Much progress remains to be made in our Nation’s continuing struggle against racial isolation. In striving achieve our “historic commitment to creating an integrated society,” * * * we must remain wary of policies that reduce homeowners to nothing more than their race. But since the passage of the Fair Housing Act in 1968 and against the backdrop of disparate-impact liability in nearly every jurisdiction, many cities have become ore diverse. The FHA must play an important part in avoiding the Kerner Commission’s grim prophecy that “[o]ur nation is moving toward two societies, one black, one white – separate and unequal.” Kerner Commission Report 1. The Court acknowledges the Fair Housing Act’s continuing role in moving the Nation toward a more integrated society.
Justice Thomas dissented, noting that he disagreed with the Griggs decision and would not extend its reach and finding the administrative rules relied on in Smith to be inconsistent Congressional authorization. In his view, Justice Thomas believed that only intent or motive mattered and read the statutory language “because of race” consistent with that view.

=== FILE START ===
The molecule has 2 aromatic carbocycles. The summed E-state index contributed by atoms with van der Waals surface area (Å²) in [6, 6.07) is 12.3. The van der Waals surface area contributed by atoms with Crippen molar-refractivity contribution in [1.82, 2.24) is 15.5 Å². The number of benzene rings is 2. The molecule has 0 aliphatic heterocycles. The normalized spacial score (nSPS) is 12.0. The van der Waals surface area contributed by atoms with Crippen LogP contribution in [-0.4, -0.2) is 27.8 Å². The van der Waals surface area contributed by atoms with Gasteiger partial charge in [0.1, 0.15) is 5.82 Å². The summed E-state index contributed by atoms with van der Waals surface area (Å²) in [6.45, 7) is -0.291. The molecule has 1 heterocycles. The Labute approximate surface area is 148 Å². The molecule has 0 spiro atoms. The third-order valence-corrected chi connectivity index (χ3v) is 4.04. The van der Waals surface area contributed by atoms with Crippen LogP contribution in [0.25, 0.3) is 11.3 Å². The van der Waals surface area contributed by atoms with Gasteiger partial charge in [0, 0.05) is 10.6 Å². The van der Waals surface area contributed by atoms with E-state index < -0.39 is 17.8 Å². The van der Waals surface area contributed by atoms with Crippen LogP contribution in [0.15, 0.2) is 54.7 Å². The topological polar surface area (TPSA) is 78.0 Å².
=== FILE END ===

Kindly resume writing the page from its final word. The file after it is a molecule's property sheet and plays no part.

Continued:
Justice Alito also dissented, joined by the Chief Justice and Justices Thomas and Scalia, also finding DI claims not authorized by the FHA, and conduct not based on intent was not prohibited, brushing aside any suggestion of significance of Congressional inaction in the face of the use of DI when the FHAA was considered and stressing the differences between the words used in various employment discrimination statutes and the FHA. However, Justice Alito did concede that evidence of intent may be inferred from disparate impact and noting that federal courts are experts in ferreting out pretext. Nevertheless, he found motive and intent are the only touchstones for FHA liability.
This case construes the broad terms of the Fair Housing Act, as amended, to allow for a claim based on disparate impact, as well as intent, in dealing with discrimination claims in housing matters. HUD has now adopted rules to provide structure for DI claims and additional rules to “affirmatively favor fair housing” are in the offing. While the pace has been slow, this case may provide a boost to efforts to carry out our national goals on fair housing.
Texas Department of Housing Affairs v. Inclusive Communities, Inc. (No. 13-1371, June 25, 2015).